Of the three different models in Scion's new Canadian lineup, the xB is arguably the most evocative and memorable.
As well as standing out in a crowd, it was - when it was introduced in the United States - the first vehicle to embody the "hip to be square" body style now found in models like the Honda Element, Kia Soul and Nissan Cube.
But first, a few words about Scion in Canada.
Although Toyota introduced this division in the U.S. eight years ago, it's only just now making its way into the Great White North.
There are two main reasons for the delay, according to Toyota. First, it wanted to see how things went in the U.S. before it introduced Scion to the relatively small Canadian market. Second, the Generation Y-ers who are the primary target for these vehicles apparently hadn't reached their full demographic potential in Canada by 2002.
And, third, Toyota didn't want to go through all the effort of setting up dealerships, building an advertising campaign, bringing in service personnel and all the rest to address a market that might not be there to begin with. As it turned out, it worried needlessly. To date, the company has sold more than 700,000 of its Scion models in the U.S., and those Generation Y-ers that the company has been courting so assiduously have responded enthusiastically and positively. And just to clarify: apparently, a Generation Y-er is not the same as an echo-boomer. Different groups, different sensibilities.
Whatever they're called, in Canada, that market is a little tougher. Apparently, Gen Y-ers in this neck of the woods aren't predisposed to buy cars in the first place, and many are still content to ride their bicycles or skim along on skateboards. They do not see cars as a necessity, and public transit suits many Gen Y-ers just fine. Plus, they have "notoriously" bad credit, and just haven't jumped onto the consumer bandwagon with the same gusto as their parents. Toyota concedes that Y-ers are a tough crowd to sell a car to.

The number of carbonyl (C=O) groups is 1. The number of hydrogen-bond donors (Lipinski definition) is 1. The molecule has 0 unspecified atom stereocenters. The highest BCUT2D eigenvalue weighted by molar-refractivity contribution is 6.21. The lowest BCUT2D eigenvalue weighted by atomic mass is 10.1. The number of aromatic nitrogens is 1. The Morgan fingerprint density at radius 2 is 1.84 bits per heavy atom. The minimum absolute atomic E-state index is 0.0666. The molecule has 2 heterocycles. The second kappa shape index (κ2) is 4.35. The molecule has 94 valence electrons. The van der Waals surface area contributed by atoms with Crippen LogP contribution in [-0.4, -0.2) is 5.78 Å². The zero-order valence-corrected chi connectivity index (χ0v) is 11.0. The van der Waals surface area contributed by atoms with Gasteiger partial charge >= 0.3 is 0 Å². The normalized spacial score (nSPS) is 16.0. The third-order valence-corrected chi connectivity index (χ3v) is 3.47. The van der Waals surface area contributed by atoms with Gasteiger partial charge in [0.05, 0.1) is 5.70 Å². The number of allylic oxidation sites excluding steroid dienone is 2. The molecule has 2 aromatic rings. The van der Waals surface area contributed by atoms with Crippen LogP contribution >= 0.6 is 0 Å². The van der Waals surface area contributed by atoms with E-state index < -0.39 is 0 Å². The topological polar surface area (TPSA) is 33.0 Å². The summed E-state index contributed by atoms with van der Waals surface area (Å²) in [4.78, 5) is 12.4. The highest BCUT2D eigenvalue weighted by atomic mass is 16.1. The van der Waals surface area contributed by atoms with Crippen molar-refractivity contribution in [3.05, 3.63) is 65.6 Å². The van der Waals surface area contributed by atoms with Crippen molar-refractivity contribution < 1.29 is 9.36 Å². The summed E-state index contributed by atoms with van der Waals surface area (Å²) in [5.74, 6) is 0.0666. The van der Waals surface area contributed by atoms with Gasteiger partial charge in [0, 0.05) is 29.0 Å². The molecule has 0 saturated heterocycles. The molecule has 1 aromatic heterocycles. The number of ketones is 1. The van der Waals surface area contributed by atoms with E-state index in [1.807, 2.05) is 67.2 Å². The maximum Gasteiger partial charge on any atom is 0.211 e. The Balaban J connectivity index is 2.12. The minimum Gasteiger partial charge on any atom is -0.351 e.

The other big question that lingers is: why not sell Scion models with a Toyota badge? Surely, its current troubles notwithstanding, Toyota has one of the most enviable reputations in the business and a car with Toyota stamped on it is usually a guarantee of success.
Again, it's about the demographics. Toyota's marketing mavens reckon that if their parents buy something, then Generation Y won't have anything to do with it. The last thing in the world they want to be seen driving is a Camry or Corolla.
But back to the xB. This is a functional mobile box with four doors and a hatchback, and is powered by a 2.4-litre four-cylinder with either a five-speed manual or four-speed automatic transmission. It does not have an all-wheel-drive option, and the back seats fold down flat. The one-piece rear tailgate swings up to reveal almost 308 litres of cargo volume and the xB is utilitarian without being bleak.
Although it's aimed at physically active Gen Y-ers, the xB bound to appeal to anyone that needs to move stuff or people on a regular basis. When Honda introduced its Element, a few years back, it too was ostensibly aimed at active Y-ers who cycled, surfed, boarded and skated as part of their lifestyle. It ended up being the vehicle of choice for aging baby boomers and garage-sale trolling grannies, and the xB, despite Toyota's marketing insights, may enjoy the same fate.
But what's interesting about the xB is the pricing structure. According to Toyota - er, make that Scion - the price quoted by the company is all-in, and includes standard features such as air conditioning, cruise control, power door locks, tilt-telescoping steering, power windows with one-touch up/down feature on the driver's side, Bluetooth, and a full whack of safety features. Apparently, there are no options and what you see is what you get.
However, you can also order leather interior with heated front seats, an engine block heater, upgraded stereo, rorty exhaust, glitzy 18-inch alloy wheels, lowering kit, heavy-duty clutch and so on. These extras, however, are classed as accessories, not options. You say tomato, I say tomatoe. Base price for the 4A model I drove is $18,270, with another $1,020 for the automatic transmission.
A few observations about the xB. First up, assembly quality is first-rate (like all Scions, the xB is made in Japan), performance is nimble and agile, there is good peripheral visibility, and the xB delivers decent, but not exceptional, fuel economy: 9.5 litres/100 km in the city, and 7.2 on the highway for both the manual and automatic transmission versions. I drove the autobox, and found the power delivery to be a little on the snatchy side, but this is a lively automobile -to a point.
And at just more than 18 large to start, it's a lot of car for the money. That's something that transcends all demographic categories.
2011 Scion xB
Type: Compact, four-door hatchback wagon
Base Price: $18,270; as tested: $20,815
Engine: 2.4-litre, four-cylinder
Horsepower/torque: 158 hp/162 lb-ft
Transmission: Four-speed automatic
Fuel economy: (litres/100 km): 9.5 city/7.2 highway; regular gas
Alternatives: Honda Element, Kia Soul, Nissan Cube, Volkswagen Golf four-door, Toyota Matrix
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